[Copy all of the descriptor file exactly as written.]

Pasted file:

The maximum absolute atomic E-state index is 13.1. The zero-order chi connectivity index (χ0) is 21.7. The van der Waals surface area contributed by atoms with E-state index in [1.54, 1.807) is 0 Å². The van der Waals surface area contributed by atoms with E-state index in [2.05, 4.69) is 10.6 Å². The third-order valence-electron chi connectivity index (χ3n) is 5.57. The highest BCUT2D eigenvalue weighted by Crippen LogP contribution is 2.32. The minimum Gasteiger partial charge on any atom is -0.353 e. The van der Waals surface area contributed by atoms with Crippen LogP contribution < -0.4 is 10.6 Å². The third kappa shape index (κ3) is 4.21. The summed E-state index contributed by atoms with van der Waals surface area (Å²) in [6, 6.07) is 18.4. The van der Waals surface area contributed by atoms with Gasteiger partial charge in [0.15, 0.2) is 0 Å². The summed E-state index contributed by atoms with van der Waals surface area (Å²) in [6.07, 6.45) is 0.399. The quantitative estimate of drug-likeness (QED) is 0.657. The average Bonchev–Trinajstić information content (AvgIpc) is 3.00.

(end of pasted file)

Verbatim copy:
The maximum absolute atomic E-state index is 13.1. The zero-order chi connectivity index (χ0) is 21.7. The van der Waals surface area contributed by atoms with E-state index in [1.54, 1.807) is 0 Å². The van der Waals surface area contributed by atoms with E-state index in [2.05, 4.69) is 10.6 Å². The third-order valence-electron chi connectivity index (χ3n) is 5.57. The highest BCUT2D eigenvalue weighted by Crippen LogP contribution is 2.32. The minimum Gasteiger partial charge on any atom is -0.353 e. The van der Waals surface area contributed by atoms with Crippen LogP contribution < -0.4 is 10.6 Å². The third kappa shape index (κ3) is 4.21. The summed E-state index contributed by atoms with van der Waals surface area (Å²) in [6, 6.07) is 18.4. The van der Waals surface area contributed by atoms with Gasteiger partial charge in [0.15, 0.2) is 0 Å². The summed E-state index contributed by atoms with van der Waals surface area (Å²) in [6.07, 6.45) is 0.399. The quantitative estimate of drug-likeness (QED) is 0.657. The average Bonchev–Trinajstić information content (AvgIpc) is 3.00.